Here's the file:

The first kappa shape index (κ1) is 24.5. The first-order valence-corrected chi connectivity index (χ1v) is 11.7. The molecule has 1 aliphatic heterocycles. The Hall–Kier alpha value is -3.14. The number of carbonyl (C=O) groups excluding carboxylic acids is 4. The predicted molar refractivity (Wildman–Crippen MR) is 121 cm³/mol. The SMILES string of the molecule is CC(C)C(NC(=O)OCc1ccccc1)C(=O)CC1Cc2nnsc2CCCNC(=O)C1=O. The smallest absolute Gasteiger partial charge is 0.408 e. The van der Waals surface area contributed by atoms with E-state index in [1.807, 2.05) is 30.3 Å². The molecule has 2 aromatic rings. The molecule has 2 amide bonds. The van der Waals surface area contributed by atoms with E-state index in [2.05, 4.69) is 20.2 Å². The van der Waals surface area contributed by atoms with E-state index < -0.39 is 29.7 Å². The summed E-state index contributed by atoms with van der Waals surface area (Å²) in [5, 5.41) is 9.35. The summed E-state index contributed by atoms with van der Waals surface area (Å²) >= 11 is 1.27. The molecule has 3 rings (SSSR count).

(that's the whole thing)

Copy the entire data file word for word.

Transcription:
The first kappa shape index (κ1) is 24.5. The first-order valence-corrected chi connectivity index (χ1v) is 11.7. The molecule has 1 aliphatic heterocycles. The Hall–Kier alpha value is -3.14. The number of carbonyl (C=O) groups excluding carboxylic acids is 4. The predicted molar refractivity (Wildman–Crippen MR) is 121 cm³/mol. The SMILES string of the molecule is CC(C)C(NC(=O)OCc1ccccc1)C(=O)CC1Cc2nnsc2CCCNC(=O)C1=O. The smallest absolute Gasteiger partial charge is 0.408 e. The van der Waals surface area contributed by atoms with E-state index in [1.807, 2.05) is 30.3 Å². The molecule has 2 aromatic rings. The molecule has 2 amide bonds. The van der Waals surface area contributed by atoms with E-state index in [2.05, 4.69) is 20.2 Å². The van der Waals surface area contributed by atoms with E-state index < -0.39 is 29.7 Å². The summed E-state index contributed by atoms with van der Waals surface area (Å²) in [5, 5.41) is 9.35. The summed E-state index contributed by atoms with van der Waals surface area (Å²) >= 11 is 1.27. The molecule has 3 rings (SSSR count).